braised lamb shanks

So I´ve been away for a very long time :) Just before leaving for Greece I´ve posted about having lost my mojo. Well, haven´t found it yet, unfortunately. I have been cooking but nothing new or nothing that I found interesting enaugh to blog about.
Since I´ve came back three weeks ago, we have had rain almost every day. It´s not just that it´s raining but it´s also quite raw and temperature is down on 14 C, so this weekend when my mum was visiting, I thought I´ll cook something warming for the two of us.

I have been meaning to try Tamasin´s Braised Lamb Shanks for a year or so (shame on me :) ) but finally, time has come. Originally I´ve found the recipe in her West of Ireland Summer´s book that I borrowed from the library and I copied a few recipes, but when I looked at it, it said 150 ml balsamic vinegar to cook the 4 lambshanks in! First I thought I wrote the recipe wrong, so I checked whether I found it in my own Tamasin´s Kitchen Bible and I did :)
Same there, 150 ml balsamic vinegar. I must say I was a bit intrigued but I decided to go with it. Also I made the Champ as a side, because I wanted to make it completely Irish.

In Tamasin´s Kitchen Bible she recommends orange rind instead of the lemon, and also bay leaves. After about half the cooking time I decided to add some bay leaves myself, the end result was delicious! It wasn´t too strong from the vinegar either, in the end (after 2,5 hours cooking time) it only smelled wonderfully of wine and herbs. I liked this dish a lot and I intend to make it many more times towards the autumn and winter.

Someone on another blog mentioned that it is impossible to get lambshanks and stew look great on pic, and I couldn´t agree more, but here you go a pic anyway.

Braised Lamb Shanks with Champ serves 4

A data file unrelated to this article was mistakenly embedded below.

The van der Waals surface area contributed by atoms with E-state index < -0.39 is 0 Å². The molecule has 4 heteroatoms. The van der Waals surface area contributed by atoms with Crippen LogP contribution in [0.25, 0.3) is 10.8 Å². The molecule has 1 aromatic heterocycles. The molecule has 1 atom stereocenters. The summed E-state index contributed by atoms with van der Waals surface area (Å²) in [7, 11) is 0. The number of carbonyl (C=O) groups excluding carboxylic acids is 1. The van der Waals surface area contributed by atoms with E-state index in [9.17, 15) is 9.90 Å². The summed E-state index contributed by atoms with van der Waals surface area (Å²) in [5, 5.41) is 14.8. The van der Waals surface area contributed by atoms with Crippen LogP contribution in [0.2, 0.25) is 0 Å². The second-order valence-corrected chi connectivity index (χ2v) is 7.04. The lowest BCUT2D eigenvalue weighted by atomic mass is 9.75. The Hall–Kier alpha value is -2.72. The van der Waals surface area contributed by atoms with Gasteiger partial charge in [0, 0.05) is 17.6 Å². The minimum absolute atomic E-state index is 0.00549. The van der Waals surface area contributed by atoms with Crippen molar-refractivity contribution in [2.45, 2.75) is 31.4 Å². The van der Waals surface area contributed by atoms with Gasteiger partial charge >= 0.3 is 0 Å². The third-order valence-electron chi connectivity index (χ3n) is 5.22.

4 lamb shanks, 8-10 cm long

2 tbsp plain flour

salt, pepper

2-3 tbsp olive oil

onions, sliced

6-7 cloves garlic, crushed

2-3 sprigs of rosmary and thyme, finely chopped

300 ml white wine

150 ml balsamic vinegar

Optional: 2 strips lemon rind, bay leaves

Turns the shanks in the seasoned flour, and shake off any excess flour. Heat the oil in a heavy-bottomed casserole. When hot, add the lamb shanks and brown all over. Remove the meat with a slotted spoon and put aside.

Add the rosemary, onions, garlic and thyme, sauté until golden and softened. Raise the heat and add the wine and vinegar together. Bubble furiously for 2-3 minutes to reduce.

Return the shanks to the casserole and cover with greaseproof paper and a lid. You can add a couple of strips of lemon rind if you like. Lower the heat and simmer very gently for 2 hours or more. Turn the shanks from time to time, and add more wine if the liquid is evaporating. Longer cooking won´t hurt them, the meat should fall off the bone. Half an hour before you want to eat, start cooking the champ.

Champ serves 4

1 kg floury potatoes

300 ml creamy milk (I mixed milk and cream)

50-85 g butter

6 spring onions, finely chopped

salt, pepper

Cook potatoes, drain water, cover the pan and let sit for a few minutes.

Put milk and 50 g butter in a saucepan and heat to boiling point. Add the spring onions, turn off the heat and let them infuse the milk.

Mash potatoes, then add the milk-butter-onion mixture, stirring until smooth. Season to taste. You can make a well in the centre and add an extra lump of butter to melt into the champ, if you like.


Lisa said…
Ha, that's funny about the shanks pic...true, but it does look tasty.
Welcome back!! How about some Greece pics & tales?
Sandy said…
Welcome Back! I've missed your posts.
vonsachsen said…
Lisa, nice to "see" you :)
I think you find a few pics about Greece on my other blog, but non about food, I think.
I just didn´t feel comfortable taking pics about the food. When I was "dining alone" (remember the article?;) ) I needed to bring up all my strenght not to answering aggressively to the veeeerý stupid question "are you eating alone?"!! Just imagine if I pulled my camera out and started to take pictures, that would have been the peek of pathetic :D
On the other hand when I ate in company, most often I was too hungry by the time everyone got their food, so I wans´t even thinking of taking pics.